In an amicus brief to the Ninth Circuit Court of Appeals in California in the case Sakkab v. Luxottica Retail North America, Inc., retailers argue that a recent decision by the Court's panel to permit a lawsuit akin to a class action to move forward in lieu of individual arbitration threatens the goals of bilateral arbitration as envisioned by the Federal Arbitration Act (FAA), and therefore, warrants reconsideration by the full Court. The brief was filed jointly by the Retail Litigation Center and the Chamber of Commerce.
This case comes as a result of Sakkab's attempt to circumvent an agreement to arbitrate by filing a representative Private Attorneys General Act (PAGA) claim, which is materially identical to a class action, despite waiving his right to participate in such litigation.
"The panel's decision incentivizes individuals to engage in costly, complex, and unnecessary civil litigation as oppose to resolving disputes via arbitration," said Deborah White, president of the RLC and RILA's executive vice president and general counsel. "Retailers prefer to resolve issues quickly and fairly, and this decision sets a dangerous that undermines the goals of the FAA."
According to the brief:
"The panel majority's decision threatens to disrupt existing arbitration agreements and to erode the benefits of bilateral arbitration as an alternative to litigation."
"If allowed to stand, the panel majority's decision will open a gaping loophole in the FAA. Employees will plead their individual wage and hour claims as representative PAGA claims, thereby permitting them to end-run their otherwise binding agreements to arbitrate all employment-related claims on an individual basis."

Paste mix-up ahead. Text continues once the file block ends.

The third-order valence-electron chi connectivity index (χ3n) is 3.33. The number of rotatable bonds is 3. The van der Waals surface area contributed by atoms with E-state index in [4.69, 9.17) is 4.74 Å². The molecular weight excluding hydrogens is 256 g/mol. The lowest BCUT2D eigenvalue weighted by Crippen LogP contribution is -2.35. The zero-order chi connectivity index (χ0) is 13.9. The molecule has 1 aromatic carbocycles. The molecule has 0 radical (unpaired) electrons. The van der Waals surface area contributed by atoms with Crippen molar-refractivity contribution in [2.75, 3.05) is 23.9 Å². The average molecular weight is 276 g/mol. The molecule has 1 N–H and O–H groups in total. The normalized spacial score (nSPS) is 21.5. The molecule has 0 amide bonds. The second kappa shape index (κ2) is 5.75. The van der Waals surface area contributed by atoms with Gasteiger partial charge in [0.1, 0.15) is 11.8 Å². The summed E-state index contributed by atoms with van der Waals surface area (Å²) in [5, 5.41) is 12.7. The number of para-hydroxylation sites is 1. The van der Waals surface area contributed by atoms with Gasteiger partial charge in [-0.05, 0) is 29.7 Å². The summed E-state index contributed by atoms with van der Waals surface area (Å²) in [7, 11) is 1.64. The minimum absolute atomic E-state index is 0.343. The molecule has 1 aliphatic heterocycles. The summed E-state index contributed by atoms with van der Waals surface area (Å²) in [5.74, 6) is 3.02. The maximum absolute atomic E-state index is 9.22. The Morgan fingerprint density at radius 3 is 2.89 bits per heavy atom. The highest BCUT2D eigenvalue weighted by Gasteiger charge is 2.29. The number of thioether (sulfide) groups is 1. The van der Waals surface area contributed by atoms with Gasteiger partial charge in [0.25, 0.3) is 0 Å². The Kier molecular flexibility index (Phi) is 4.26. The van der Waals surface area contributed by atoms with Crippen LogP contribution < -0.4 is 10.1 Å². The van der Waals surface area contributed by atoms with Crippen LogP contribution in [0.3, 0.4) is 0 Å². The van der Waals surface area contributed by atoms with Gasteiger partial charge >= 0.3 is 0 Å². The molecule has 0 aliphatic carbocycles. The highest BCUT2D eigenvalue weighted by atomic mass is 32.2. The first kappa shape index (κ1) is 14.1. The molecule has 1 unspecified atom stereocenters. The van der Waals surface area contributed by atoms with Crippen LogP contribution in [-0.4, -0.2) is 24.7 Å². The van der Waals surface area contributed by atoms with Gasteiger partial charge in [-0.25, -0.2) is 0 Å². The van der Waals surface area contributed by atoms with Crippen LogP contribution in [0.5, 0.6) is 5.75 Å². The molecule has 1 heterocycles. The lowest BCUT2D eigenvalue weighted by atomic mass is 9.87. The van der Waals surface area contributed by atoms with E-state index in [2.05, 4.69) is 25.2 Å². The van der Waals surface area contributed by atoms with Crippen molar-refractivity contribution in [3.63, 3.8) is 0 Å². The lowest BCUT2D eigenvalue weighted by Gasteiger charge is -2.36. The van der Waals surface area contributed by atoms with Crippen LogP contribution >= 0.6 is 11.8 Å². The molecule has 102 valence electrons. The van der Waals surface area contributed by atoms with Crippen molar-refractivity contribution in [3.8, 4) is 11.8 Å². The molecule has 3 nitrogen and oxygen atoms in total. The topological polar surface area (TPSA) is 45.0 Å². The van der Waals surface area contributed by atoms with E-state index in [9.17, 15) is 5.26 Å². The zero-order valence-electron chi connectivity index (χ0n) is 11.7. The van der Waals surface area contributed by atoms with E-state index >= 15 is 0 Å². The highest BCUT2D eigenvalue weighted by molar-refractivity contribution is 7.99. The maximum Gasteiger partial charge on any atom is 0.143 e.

The brief concludes:
"The Supreme Court has stated clearly that the FAA cannot be circumvented with mere formalities, such as by calling representative actions 'PAGA claims' instead of 'class actions.' En banc review is urgently needed to bring this Court's law in line with those controlling principles."
The brief, drafted by Sullivan & Cromwell LLP's Brendan Cullen and Jeffrey Wall, can be read here.
The Retail Litigation Center is a public policy organization that identifies and engages in legal proceedings which affect the retail industry. The RLC, whose members include some of the country's largest retailers, was formed to provide courts with retail industry perspectives on significant legal issues, and highlight the potential industry-wide consequences of legal principles that may be determined in pending cases.